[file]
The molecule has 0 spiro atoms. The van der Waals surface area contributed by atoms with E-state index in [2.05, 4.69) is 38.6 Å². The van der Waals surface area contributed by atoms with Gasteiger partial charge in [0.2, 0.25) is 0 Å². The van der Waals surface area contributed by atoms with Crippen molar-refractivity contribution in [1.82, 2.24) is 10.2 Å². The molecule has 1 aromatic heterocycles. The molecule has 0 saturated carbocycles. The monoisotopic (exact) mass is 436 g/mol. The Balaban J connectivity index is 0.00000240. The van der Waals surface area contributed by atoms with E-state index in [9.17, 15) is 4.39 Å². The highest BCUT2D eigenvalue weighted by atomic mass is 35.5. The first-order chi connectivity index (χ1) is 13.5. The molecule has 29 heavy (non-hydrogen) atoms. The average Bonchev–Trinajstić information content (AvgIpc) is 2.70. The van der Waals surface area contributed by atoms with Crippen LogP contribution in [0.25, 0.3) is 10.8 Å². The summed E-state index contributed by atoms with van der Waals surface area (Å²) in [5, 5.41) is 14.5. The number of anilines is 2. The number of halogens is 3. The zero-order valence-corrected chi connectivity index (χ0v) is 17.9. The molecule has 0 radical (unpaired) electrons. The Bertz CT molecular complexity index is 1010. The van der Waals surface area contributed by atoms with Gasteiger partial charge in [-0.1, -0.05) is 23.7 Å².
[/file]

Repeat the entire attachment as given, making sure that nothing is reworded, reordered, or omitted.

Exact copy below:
The molecule has 0 spiro atoms. The van der Waals surface area contributed by atoms with E-state index in [2.05, 4.69) is 38.6 Å². The van der Waals surface area contributed by atoms with Gasteiger partial charge in [0.2, 0.25) is 0 Å². The van der Waals surface area contributed by atoms with Crippen molar-refractivity contribution in [1.82, 2.24) is 10.2 Å². The molecule has 1 aromatic heterocycles. The molecule has 0 saturated carbocycles. The monoisotopic (exact) mass is 436 g/mol. The Balaban J connectivity index is 0.00000240. The van der Waals surface area contributed by atoms with E-state index in [9.17, 15) is 4.39 Å². The highest BCUT2D eigenvalue weighted by atomic mass is 35.5. The first-order chi connectivity index (χ1) is 13.5. The molecule has 29 heavy (non-hydrogen) atoms. The average Bonchev–Trinajstić information content (AvgIpc) is 2.70. The van der Waals surface area contributed by atoms with Crippen LogP contribution in [0.25, 0.3) is 10.8 Å². The summed E-state index contributed by atoms with van der Waals surface area (Å²) in [5, 5.41) is 14.5. The number of anilines is 2. The number of halogens is 3. The zero-order valence-corrected chi connectivity index (χ0v) is 17.9. The molecule has 0 radical (unpaired) electrons. The Bertz CT molecular complexity index is 1010. The van der Waals surface area contributed by atoms with Gasteiger partial charge in [-0.1, -0.05) is 23.7 Å².